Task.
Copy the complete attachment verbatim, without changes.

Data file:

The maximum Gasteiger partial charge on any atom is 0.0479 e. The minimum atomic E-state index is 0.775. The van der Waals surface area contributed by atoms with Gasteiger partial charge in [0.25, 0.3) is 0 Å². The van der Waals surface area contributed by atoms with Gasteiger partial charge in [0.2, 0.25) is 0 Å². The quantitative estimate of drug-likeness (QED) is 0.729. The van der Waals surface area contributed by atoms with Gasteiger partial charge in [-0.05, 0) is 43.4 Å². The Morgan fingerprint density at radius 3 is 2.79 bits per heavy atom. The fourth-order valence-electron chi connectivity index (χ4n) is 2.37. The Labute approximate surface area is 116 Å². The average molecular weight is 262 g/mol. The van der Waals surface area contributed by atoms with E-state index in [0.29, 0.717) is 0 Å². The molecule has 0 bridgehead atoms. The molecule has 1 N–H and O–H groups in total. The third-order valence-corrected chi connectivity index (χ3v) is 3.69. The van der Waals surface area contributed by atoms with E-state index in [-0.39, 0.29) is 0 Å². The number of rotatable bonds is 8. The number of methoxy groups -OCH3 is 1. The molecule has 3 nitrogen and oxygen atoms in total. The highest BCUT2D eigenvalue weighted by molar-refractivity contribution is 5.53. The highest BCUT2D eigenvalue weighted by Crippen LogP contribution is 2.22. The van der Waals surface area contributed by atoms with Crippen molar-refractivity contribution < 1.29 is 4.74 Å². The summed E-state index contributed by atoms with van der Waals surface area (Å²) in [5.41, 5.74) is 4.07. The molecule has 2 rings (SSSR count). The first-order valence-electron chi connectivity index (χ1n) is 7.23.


The maximum Gasteiger partial charge on any atom is 0.0479 e. The minimum atomic E-state index is 0.775. The van der Waals surface area contributed by atoms with Gasteiger partial charge in [0.25, 0.3) is 0 Å². The van der Waals surface area contributed by atoms with Gasteiger partial charge in [0.2, 0.25) is 0 Å². The quantitative estimate of drug-likeness (QED) is 0.729. The van der Waals surface area contributed by atoms with Gasteiger partial charge in [-0.05, 0) is 43.4 Å². The Morgan fingerprint density at radius 3 is 2.79 bits per heavy atom. The fourth-order valence-electron chi connectivity index (χ4n) is 2.37. The Labute approximate surface area is 116 Å². The average molecular weight is 262 g/mol. The van der Waals surface area contributed by atoms with E-state index in [0.29, 0.717) is 0 Å². The molecule has 0 bridgehead atoms. The molecule has 1 N–H and O–H groups in total. The third-order valence-corrected chi connectivity index (χ3v) is 3.69. The van der Waals surface area contributed by atoms with E-state index in [-0.39, 0.29) is 0 Å². The number of rotatable bonds is 8. The number of methoxy groups -OCH3 is 1. The molecule has 3 nitrogen and oxygen atoms in total. The highest BCUT2D eigenvalue weighted by molar-refractivity contribution is 5.53. The highest BCUT2D eigenvalue weighted by Crippen LogP contribution is 2.22. The van der Waals surface area contributed by atoms with Crippen molar-refractivity contribution < 1.29 is 4.74 Å². The summed E-state index contributed by atoms with van der Waals surface area (Å²) in [5.41, 5.74) is 4.07. The molecule has 2 rings (SSSR count). The first-order valence-electron chi connectivity index (χ1n) is 7.23.